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Updated June 2012

T. E. Lawrence to Nancy Astor


[Postmarked Mar.2, 1931]

Viscountess!

Forgive the typing of your slave: he makes his living by his keys. A poor living, as you will see.

I had meant not to write to you before it could be a song of 'nunc dimittis': and that is not yet. I think the battle is won. The Coroner was a perfect pet. He asked all the nibbly, difficult, hurtful questions, so innocently and so smoothly that everything came out. The poor officers did nobly (Wing Commander Smith at the head of them, adjuring all of us to tell the truth) and the press followed up, saying nothing mean or spiteful, but scaring the Air Ministry almost to death.

The best results are coming, though slowly. They have set the reforms afoot, and I think they may be trusted to push them through. I am watching very closely and will move another little lever or two when or if it is necessary. There has been no reflection upon me, and no threat to end my happy days. Good.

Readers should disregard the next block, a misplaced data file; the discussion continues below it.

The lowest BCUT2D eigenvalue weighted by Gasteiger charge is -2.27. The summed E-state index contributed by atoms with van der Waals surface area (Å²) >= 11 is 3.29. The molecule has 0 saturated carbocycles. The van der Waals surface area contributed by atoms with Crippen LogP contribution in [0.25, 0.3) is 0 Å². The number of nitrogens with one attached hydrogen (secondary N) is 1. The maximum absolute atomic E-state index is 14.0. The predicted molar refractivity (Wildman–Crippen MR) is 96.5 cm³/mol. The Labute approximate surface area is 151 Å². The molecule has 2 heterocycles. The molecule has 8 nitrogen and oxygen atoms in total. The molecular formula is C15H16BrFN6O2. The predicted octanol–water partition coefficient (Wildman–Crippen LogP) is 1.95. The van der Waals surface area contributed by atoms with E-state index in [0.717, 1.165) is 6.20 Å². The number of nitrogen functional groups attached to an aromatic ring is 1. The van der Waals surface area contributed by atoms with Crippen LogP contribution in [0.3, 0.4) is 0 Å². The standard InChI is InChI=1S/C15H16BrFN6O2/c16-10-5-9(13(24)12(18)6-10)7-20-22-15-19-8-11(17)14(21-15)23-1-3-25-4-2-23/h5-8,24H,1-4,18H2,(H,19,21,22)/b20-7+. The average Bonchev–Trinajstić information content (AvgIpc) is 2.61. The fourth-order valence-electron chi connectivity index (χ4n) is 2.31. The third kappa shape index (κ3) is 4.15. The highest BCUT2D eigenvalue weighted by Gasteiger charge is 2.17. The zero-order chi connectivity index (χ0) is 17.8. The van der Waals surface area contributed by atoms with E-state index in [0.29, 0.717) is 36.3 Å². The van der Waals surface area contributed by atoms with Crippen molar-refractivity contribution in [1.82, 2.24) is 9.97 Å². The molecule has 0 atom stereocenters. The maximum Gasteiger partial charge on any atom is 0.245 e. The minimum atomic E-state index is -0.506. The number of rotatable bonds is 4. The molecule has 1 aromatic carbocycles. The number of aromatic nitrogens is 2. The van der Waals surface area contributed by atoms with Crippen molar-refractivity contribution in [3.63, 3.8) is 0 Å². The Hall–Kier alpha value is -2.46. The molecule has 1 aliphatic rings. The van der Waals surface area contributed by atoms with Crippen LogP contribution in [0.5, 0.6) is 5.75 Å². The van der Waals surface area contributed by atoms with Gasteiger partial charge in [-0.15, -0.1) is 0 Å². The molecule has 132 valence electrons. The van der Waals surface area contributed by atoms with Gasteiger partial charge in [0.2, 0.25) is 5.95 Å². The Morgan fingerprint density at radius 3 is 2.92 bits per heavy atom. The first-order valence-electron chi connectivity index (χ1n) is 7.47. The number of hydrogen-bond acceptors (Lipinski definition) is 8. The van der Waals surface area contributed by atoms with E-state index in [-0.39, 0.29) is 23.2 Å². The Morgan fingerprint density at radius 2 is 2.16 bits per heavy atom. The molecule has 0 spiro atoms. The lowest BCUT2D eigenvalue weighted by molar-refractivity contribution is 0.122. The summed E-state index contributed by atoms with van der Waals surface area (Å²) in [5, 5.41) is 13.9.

I need hardly say how grateful I am to you for your help. It is such a pleasure to get a thing done cleanly and naturally, without fuss. Nobody knows that anything has been done, and yet, I fancy, there will not be another case of this sort in our memories.

Now I am deader tired than ever; I type because my eyes are so faded. Tomorrow I get a change from Mount Batten, for I go to Hythe, near Southampton, for ten days instruction in a new fast motor boat being built for the R.A.F. Not very fast, I'm afraid, but faster than the old crocks.

To get away and forget camp for these few days will be a little bit of heaven. Ring me up if you come to Plymouth after March 9th; and let me take you up the Tamar for a picnic-tea.

T.E.S.

If you see Walling any time please tell him he did a very good piece of work.
 

Source: DG 713-714  
Checked: dn/  
Last revised: 2 February 2006  


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